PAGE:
The Guardian: Least developed countries: Aid is still vital to combating poverty
Despite much talk of the private sector boosting growth to alleviate poverty, the UN Istanbul meeting on LDCs points up foreign aid as being of primary importance.
Rich countries should make more determined efforts to fulfill and even increase aid commitments to the world’s poorest countries, a UN conference will formally declare tomorrow.
Despite much talk of using the private sector as an engine of growth and a provider of jobs, the Istanbul programme of action makes clear how much the world’s 48 least developed countries (LDCs) rely on foreign aid.
“While the least developed countries have made considerable efforts to mobilise domestic resources for their development, most of them still face a huge financing gap,” says the 46-page action programme, “and ODA (official development assistance) continued to be the largest source of external financing for [their] development.”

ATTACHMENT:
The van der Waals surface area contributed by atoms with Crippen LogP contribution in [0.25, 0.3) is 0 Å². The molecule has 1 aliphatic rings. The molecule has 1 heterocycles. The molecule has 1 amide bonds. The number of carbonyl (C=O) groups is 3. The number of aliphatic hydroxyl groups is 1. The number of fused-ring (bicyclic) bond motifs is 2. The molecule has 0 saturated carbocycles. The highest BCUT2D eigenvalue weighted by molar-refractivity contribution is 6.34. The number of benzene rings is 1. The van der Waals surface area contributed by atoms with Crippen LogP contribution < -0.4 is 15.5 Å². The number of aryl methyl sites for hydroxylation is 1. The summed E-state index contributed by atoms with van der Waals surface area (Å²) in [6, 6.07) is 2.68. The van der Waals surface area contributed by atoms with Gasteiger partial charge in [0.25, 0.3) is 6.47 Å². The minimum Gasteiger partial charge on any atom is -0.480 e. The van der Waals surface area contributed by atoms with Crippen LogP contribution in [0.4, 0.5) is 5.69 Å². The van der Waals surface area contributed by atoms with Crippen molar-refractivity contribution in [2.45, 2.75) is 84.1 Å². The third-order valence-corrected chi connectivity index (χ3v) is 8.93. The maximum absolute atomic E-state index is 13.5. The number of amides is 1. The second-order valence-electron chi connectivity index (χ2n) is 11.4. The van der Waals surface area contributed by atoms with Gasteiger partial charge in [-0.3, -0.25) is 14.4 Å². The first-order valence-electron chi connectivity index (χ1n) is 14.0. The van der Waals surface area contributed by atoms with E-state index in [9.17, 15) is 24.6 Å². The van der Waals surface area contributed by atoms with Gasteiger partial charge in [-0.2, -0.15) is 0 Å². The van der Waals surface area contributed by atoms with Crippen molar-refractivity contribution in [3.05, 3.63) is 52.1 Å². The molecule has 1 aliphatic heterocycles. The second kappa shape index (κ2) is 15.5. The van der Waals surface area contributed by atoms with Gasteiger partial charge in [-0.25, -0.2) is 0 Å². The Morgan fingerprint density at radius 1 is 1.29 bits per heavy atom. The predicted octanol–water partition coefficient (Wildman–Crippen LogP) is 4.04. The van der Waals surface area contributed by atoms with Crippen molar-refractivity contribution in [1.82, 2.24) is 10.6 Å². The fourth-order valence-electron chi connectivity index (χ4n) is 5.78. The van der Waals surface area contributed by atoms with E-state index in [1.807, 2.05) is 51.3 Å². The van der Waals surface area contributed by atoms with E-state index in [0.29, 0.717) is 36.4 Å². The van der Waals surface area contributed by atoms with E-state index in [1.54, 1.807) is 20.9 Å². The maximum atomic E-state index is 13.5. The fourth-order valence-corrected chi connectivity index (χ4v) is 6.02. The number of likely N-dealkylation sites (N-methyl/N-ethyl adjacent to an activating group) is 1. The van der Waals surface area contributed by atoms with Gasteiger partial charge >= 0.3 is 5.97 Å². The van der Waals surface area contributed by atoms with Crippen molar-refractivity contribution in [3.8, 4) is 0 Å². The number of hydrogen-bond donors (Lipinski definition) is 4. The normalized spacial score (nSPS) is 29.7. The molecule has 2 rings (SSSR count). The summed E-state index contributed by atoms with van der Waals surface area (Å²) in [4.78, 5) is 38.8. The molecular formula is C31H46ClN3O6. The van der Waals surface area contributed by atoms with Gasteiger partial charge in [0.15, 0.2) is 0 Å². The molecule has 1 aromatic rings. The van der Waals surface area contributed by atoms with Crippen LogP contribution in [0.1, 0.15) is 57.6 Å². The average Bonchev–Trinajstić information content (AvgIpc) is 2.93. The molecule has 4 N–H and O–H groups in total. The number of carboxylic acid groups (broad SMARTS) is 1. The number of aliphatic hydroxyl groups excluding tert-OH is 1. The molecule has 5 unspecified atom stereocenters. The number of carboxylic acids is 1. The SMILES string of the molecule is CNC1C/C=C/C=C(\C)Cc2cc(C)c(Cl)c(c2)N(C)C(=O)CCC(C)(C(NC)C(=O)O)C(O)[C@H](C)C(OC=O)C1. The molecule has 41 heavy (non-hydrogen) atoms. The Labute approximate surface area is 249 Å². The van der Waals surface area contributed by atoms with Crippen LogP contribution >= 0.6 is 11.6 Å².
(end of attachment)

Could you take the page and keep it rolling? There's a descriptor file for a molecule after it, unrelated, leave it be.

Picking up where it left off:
The fourth UN conference on LDCs has set an ambitious goal of halving their number in the next decade, although only three have “graduated” since LDCs were established as a category in 1971. With a population of 880 million, the LDCs represent the poorest and weakest group in the international community.
Lees het hele artikel hier op de website van The Guardian.